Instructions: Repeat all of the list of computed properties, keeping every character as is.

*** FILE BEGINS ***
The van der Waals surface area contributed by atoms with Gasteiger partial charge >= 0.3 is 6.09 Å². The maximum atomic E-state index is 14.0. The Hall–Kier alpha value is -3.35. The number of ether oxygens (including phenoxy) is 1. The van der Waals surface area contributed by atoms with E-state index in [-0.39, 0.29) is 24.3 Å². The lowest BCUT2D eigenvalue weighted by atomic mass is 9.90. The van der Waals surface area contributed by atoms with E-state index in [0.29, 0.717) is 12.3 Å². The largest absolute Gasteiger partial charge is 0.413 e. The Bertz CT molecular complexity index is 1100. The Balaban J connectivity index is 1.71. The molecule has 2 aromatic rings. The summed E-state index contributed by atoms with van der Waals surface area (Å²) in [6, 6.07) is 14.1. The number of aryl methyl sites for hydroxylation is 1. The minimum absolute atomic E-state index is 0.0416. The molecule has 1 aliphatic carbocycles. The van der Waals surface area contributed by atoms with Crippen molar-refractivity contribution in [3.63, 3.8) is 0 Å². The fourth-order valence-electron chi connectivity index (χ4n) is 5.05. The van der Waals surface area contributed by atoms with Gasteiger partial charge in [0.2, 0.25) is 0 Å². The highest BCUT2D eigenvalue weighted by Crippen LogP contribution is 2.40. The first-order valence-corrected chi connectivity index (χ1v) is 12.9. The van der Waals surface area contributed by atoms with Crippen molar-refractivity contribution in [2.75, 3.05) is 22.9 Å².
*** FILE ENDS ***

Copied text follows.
The van der Waals surface area contributed by atoms with Gasteiger partial charge >= 0.3 is 6.09 Å². The maximum atomic E-state index is 14.0. The Hall–Kier alpha value is -3.35. The number of ether oxygens (including phenoxy) is 1. The van der Waals surface area contributed by atoms with E-state index in [-0.39, 0.29) is 24.3 Å². The lowest BCUT2D eigenvalue weighted by atomic mass is 9.90. The van der Waals surface area contributed by atoms with E-state index in [0.29, 0.717) is 12.3 Å². The largest absolute Gasteiger partial charge is 0.413 e. The Bertz CT molecular complexity index is 1100. The Balaban J connectivity index is 1.71. The molecule has 2 aromatic rings. The summed E-state index contributed by atoms with van der Waals surface area (Å²) in [6, 6.07) is 14.1. The number of aryl methyl sites for hydroxylation is 1. The minimum absolute atomic E-state index is 0.0416. The molecule has 1 aliphatic carbocycles. The van der Waals surface area contributed by atoms with Crippen molar-refractivity contribution in [3.63, 3.8) is 0 Å². The fourth-order valence-electron chi connectivity index (χ4n) is 5.05. The van der Waals surface area contributed by atoms with Gasteiger partial charge in [0.2, 0.25) is 0 Å². The highest BCUT2D eigenvalue weighted by Crippen LogP contribution is 2.40. The first-order valence-corrected chi connectivity index (χ1v) is 12.9. The van der Waals surface area contributed by atoms with Crippen molar-refractivity contribution in [2.75, 3.05) is 22.9 Å².